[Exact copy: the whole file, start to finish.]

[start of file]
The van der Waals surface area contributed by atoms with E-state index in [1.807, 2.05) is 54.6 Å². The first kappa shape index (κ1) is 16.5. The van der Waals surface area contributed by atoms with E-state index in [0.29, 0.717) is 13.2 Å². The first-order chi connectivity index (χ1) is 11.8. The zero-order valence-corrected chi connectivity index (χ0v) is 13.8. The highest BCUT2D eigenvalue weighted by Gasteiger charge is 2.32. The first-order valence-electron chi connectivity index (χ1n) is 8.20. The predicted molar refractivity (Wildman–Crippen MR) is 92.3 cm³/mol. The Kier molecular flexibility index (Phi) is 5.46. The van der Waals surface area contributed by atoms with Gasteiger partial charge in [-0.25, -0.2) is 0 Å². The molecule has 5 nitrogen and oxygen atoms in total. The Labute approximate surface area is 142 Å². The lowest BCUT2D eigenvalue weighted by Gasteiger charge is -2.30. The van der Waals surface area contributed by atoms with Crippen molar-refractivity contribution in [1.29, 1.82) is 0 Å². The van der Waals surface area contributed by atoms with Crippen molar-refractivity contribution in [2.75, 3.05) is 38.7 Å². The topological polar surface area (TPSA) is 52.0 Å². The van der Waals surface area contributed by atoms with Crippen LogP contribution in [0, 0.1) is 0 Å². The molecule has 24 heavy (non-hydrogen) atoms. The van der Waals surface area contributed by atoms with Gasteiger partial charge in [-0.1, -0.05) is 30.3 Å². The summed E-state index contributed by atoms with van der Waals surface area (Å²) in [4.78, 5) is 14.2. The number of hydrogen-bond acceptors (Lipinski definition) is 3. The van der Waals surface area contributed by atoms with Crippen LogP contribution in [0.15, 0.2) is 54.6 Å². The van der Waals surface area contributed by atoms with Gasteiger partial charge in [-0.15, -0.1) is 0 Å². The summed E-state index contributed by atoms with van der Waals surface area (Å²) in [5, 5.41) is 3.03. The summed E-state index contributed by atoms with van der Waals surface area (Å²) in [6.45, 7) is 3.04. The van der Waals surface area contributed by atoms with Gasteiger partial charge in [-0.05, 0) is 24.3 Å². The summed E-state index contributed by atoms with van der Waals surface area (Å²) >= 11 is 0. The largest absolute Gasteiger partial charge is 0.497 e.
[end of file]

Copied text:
The van der Waals surface area contributed by atoms with E-state index in [1.807, 2.05) is 54.6 Å². The first kappa shape index (κ1) is 16.5. The van der Waals surface area contributed by atoms with E-state index in [0.29, 0.717) is 13.2 Å². The first-order chi connectivity index (χ1) is 11.8. The zero-order valence-corrected chi connectivity index (χ0v) is 13.8. The highest BCUT2D eigenvalue weighted by Gasteiger charge is 2.32. The first-order valence-electron chi connectivity index (χ1n) is 8.20. The predicted molar refractivity (Wildman–Crippen MR) is 92.3 cm³/mol. The Kier molecular flexibility index (Phi) is 5.46. The van der Waals surface area contributed by atoms with Gasteiger partial charge in [-0.25, -0.2) is 0 Å². The molecule has 5 nitrogen and oxygen atoms in total. The Labute approximate surface area is 142 Å². The lowest BCUT2D eigenvalue weighted by Gasteiger charge is -2.30. The van der Waals surface area contributed by atoms with Crippen molar-refractivity contribution in [1.29, 1.82) is 0 Å². The van der Waals surface area contributed by atoms with Crippen molar-refractivity contribution in [2.75, 3.05) is 38.7 Å². The topological polar surface area (TPSA) is 52.0 Å². The van der Waals surface area contributed by atoms with Crippen LogP contribution in [0, 0.1) is 0 Å². The molecule has 24 heavy (non-hydrogen) atoms. The van der Waals surface area contributed by atoms with Gasteiger partial charge in [-0.1, -0.05) is 30.3 Å². The summed E-state index contributed by atoms with van der Waals surface area (Å²) in [4.78, 5) is 14.2. The number of hydrogen-bond acceptors (Lipinski definition) is 3. The van der Waals surface area contributed by atoms with Crippen LogP contribution in [0.15, 0.2) is 54.6 Å². The van der Waals surface area contributed by atoms with Gasteiger partial charge in [-0.15, -0.1) is 0 Å². The summed E-state index contributed by atoms with van der Waals surface area (Å²) in [5, 5.41) is 3.03. The summed E-state index contributed by atoms with van der Waals surface area (Å²) in [6.45, 7) is 3.04. The van der Waals surface area contributed by atoms with Gasteiger partial charge in [-0.05, 0) is 24.3 Å². The summed E-state index contributed by atoms with van der Waals surface area (Å²) >= 11 is 0. The largest absolute Gasteiger partial charge is 0.497 e.